However, it is the unfortunate turn of events at the epicenter of the crisis that is beginning to catch the attention of the world. There was a shootout between Boko Haram members and members of the Joint Task Force (JTF), a collection of military, police and State Security Service personnel deployed to Maiduguri to crackdown on the insurgents. In revenging the killing of some of its personnel during the Sunday shootout and under the pretext of harboring Boko Haram members and refusing to divulge intelligence, JTF men cordoned some sections of the town and set ablaze houses and cars, allegedly raped women and killed all men they could find in the houses that they broke into. There had been rumours making the rounds that the military has vowed to kill 50 civilians for every soldier killed by Boko Haram members. According to a source, this is exactly what they went about doing two days ago. The reports aired on foreign media like the BBC, VOA, RDW, and RFI throughout yesterday, Monday 11 July 2011, have corroborated these accounts.  

To Nigerians familiar with how the military boys behaved in Zaki Biam and Odi, this gross violation of human rights is typical and did not come as a surprise. The Nigerian military still thinks that it reserves the right to take the lives of 'bloody' civilians with impunity. It must have known that it must lose some personnel in the course of its duty in Maiduguri. So to organize the killing of as many civilians as possible in retaliation to the death of a soldier or two would be the most unfortunate thing any officer could contemplate. In an interview he gave to the BBC Hausa Service, a spokesman of the JTF, Lt. Col. Raphael Isa, did admit, in the usual carefree tone of a Third World soldier, that an unknown number of civilians were killed.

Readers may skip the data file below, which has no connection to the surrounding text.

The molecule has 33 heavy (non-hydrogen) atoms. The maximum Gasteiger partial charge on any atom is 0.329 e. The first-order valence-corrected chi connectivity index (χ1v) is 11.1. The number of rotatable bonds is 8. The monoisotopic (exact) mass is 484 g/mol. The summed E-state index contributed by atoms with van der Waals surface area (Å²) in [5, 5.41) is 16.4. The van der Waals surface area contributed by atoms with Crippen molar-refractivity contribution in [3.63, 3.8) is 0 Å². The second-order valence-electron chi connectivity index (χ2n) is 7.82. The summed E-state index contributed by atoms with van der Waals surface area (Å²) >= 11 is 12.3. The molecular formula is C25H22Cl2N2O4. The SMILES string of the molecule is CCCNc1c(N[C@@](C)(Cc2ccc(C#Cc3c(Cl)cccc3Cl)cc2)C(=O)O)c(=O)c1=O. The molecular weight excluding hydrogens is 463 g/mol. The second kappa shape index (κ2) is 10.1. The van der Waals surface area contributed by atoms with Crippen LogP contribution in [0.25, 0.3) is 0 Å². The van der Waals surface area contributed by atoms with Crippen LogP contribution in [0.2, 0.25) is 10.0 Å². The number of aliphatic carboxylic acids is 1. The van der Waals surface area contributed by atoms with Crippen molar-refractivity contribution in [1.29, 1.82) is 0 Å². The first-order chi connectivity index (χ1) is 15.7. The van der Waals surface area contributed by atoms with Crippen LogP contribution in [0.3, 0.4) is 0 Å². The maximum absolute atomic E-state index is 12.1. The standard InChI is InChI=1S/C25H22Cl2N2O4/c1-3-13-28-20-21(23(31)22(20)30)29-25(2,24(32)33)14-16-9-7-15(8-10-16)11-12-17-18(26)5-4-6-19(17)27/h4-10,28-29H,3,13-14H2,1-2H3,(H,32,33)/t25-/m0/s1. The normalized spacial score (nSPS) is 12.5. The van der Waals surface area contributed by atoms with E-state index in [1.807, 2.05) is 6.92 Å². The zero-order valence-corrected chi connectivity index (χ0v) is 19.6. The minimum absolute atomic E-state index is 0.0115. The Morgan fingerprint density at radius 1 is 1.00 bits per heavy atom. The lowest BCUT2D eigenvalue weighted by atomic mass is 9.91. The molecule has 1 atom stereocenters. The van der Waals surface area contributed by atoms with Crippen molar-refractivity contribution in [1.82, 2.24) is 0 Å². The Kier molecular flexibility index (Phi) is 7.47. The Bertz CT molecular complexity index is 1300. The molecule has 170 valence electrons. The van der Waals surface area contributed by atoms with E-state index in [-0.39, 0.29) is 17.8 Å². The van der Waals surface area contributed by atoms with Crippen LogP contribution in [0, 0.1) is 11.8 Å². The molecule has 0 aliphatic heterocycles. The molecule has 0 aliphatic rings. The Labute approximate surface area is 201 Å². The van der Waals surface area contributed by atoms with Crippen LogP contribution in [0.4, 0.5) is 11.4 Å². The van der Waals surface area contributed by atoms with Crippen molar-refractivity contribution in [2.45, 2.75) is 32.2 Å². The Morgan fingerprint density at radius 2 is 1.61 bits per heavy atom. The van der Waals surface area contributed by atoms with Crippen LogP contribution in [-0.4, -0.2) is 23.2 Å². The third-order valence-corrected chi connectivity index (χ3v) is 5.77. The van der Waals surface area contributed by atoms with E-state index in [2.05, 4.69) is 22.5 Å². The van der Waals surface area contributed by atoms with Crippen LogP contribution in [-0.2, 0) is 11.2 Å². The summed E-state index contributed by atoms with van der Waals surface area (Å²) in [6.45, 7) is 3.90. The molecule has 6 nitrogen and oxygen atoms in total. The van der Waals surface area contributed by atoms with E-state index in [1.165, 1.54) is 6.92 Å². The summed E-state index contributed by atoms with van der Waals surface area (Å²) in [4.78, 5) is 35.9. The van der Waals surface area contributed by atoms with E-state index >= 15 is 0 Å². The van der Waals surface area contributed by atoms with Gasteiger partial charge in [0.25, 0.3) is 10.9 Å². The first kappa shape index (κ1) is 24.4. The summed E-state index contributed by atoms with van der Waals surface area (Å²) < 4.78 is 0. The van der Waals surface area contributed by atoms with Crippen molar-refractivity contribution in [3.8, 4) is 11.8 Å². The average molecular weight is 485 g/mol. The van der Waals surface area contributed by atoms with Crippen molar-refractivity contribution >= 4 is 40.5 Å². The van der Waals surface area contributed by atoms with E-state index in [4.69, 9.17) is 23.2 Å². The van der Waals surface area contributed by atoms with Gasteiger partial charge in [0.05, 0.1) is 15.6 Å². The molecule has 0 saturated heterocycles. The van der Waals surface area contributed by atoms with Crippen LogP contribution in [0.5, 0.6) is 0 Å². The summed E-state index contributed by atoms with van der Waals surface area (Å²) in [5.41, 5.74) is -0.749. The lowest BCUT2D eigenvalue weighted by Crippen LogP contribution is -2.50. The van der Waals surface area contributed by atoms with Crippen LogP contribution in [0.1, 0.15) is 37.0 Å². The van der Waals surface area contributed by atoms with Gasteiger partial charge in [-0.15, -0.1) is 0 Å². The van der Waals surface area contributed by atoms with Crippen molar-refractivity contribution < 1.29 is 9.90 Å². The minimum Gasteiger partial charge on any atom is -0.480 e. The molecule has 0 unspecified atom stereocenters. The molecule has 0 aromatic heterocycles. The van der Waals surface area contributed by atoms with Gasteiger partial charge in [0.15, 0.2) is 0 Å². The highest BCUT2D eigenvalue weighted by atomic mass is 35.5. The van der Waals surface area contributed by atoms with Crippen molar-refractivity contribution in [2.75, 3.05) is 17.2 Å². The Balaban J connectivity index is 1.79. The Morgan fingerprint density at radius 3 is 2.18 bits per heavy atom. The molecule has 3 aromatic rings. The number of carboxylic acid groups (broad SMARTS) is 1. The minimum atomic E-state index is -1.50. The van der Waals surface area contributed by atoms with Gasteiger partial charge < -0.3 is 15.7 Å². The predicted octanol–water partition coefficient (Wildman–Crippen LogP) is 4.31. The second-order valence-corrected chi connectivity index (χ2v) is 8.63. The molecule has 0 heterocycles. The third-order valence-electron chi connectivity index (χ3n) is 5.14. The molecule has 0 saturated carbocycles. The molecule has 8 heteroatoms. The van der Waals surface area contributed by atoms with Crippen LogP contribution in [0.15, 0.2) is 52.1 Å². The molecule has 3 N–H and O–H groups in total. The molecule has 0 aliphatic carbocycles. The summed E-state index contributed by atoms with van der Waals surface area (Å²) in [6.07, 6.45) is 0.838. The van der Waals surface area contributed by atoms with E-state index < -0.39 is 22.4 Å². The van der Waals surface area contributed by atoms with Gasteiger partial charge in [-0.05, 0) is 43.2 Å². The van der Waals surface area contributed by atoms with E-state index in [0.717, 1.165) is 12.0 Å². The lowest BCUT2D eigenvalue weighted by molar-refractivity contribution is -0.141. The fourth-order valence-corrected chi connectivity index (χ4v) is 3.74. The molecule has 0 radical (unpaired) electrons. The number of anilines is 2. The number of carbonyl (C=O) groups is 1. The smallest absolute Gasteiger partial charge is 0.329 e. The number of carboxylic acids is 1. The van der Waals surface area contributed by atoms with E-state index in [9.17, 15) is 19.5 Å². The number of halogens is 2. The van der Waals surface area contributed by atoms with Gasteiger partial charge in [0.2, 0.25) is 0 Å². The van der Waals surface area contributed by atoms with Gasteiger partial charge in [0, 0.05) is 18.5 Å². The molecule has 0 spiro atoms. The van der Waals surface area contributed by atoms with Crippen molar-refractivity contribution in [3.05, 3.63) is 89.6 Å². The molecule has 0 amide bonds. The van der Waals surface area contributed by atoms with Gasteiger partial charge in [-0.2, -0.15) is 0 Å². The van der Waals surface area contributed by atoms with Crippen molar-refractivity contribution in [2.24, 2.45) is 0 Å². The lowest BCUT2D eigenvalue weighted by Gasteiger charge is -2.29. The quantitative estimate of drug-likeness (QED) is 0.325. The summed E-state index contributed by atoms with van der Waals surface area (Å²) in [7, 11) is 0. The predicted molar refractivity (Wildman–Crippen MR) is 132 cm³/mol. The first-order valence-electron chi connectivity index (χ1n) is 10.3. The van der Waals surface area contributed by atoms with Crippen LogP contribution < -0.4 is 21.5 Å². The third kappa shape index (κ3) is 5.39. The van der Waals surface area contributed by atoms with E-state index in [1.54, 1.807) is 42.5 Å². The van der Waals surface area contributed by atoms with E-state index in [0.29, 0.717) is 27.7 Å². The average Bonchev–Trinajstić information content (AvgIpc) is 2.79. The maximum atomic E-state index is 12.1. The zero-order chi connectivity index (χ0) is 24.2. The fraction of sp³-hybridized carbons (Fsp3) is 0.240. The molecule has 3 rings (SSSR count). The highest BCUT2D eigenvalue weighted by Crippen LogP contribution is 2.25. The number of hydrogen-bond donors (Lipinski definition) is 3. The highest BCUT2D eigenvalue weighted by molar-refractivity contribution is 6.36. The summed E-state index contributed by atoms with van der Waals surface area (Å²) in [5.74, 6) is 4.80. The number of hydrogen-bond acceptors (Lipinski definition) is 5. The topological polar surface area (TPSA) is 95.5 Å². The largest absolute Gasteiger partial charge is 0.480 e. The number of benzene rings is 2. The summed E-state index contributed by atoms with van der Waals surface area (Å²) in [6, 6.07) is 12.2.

A force sent to protect civilian population did not even care to know how many people it killed and could, without the slightest sign of remorse, look at a foreign correspondent and acknowledge his ignorance of the number of his victims. His celebration of successfully killing eleven Boko Haram members at the end of the unfortunate operation casts a thick shadow of doubt over claim by a government spokesman last week that the roadblocks measures have enabled the arrest of a hundred members of the sect. Not a single member was paraded before the newsmen, in contravention of Nigerian tradition and Boko Haram has not corroborated the claim either.